Several factors influenced Fair Wear Foundation (FWF)’s work in 2017. The first of these was the continuing impact of digitalisation, rapidly becoming an omnipresent factor influencing the garment sector at all levels, from retail to information flow within the supply chain. In spite of some negative aspects, it enables civil society to harness information and hold companies to account where poor working conditions are evident. The need for supply chain transparency is increasingly recognised, and transparency was a key topic at FWF’s international stakeholder meeting, as well as at well-attended FWF Annual Conference in November 2017.
As part of the Dutch Government funded Strategic Partnership, FWF continued to focus on the important issues of living wage, gender-based violence and social dialogue in the garment sector in 2017. At a global level, FWF participated in the launch of the OECD ‘Due Diligence Guidance for Responsible Supply Chains in the Garment and Footwear Sector,’ developed through a multi-stakeholder process. FWF also teamed up with the ILO’s Better Work programme to carry out extensive work in support of decent labour conditions in the garment sector.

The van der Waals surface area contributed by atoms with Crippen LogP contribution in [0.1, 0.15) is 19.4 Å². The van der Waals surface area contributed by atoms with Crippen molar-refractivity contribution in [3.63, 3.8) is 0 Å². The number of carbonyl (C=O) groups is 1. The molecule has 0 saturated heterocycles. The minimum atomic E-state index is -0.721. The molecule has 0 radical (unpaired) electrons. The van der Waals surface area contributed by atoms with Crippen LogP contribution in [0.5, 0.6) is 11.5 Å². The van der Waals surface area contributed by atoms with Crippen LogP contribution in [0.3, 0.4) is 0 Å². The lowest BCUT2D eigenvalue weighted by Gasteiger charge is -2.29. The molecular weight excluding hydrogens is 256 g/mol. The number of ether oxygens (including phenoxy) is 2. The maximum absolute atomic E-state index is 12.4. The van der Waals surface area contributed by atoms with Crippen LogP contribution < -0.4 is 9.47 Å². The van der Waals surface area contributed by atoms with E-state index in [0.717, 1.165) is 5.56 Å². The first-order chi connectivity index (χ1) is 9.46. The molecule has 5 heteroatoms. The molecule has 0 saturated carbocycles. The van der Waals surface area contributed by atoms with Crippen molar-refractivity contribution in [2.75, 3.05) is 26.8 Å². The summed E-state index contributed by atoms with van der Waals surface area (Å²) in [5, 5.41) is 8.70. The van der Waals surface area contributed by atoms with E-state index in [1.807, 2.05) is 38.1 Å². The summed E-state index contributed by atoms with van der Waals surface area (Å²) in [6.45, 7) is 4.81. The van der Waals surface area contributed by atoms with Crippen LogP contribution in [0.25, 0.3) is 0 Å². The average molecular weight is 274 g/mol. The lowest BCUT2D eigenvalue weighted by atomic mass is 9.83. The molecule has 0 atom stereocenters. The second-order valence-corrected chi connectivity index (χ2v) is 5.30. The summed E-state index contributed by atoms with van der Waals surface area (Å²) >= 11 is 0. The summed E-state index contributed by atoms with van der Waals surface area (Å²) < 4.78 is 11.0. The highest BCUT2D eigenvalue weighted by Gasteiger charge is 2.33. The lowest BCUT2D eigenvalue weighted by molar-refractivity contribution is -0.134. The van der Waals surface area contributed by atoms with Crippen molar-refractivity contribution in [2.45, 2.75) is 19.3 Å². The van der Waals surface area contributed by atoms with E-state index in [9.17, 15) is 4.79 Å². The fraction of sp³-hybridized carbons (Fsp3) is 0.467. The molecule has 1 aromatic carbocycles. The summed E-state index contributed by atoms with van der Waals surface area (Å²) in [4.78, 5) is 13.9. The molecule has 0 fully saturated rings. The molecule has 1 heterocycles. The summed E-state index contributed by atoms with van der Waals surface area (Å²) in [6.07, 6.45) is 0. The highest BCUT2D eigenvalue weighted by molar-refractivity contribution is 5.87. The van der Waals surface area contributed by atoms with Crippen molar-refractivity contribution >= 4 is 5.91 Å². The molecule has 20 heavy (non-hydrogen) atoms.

Gender is a high priority for FWF. In 2017, FWF developed several national gender campaigns, as well as a global gender agenda together with the ILO. FWF also launched a Gender Forum in Vietnam where the sub-standard working conditions of the mostly female garment workers were exposed, in the spirit of the global #metoo movement. Child labour and the integration of Syrian refugee workers in Turkey were among other issues that FWF handled in cooperation with brands and other stakeholders.
By combining a multi-stakeholder, practical approach with innovative ways to improve labour conditions in the garment sector, FWF is fulfilling an increasingly important role as an instigator of much-needed change in this industry. FWF will continue to dedicate its efforts to ensuring that it has real impact and improves labour conditions in the sector.Download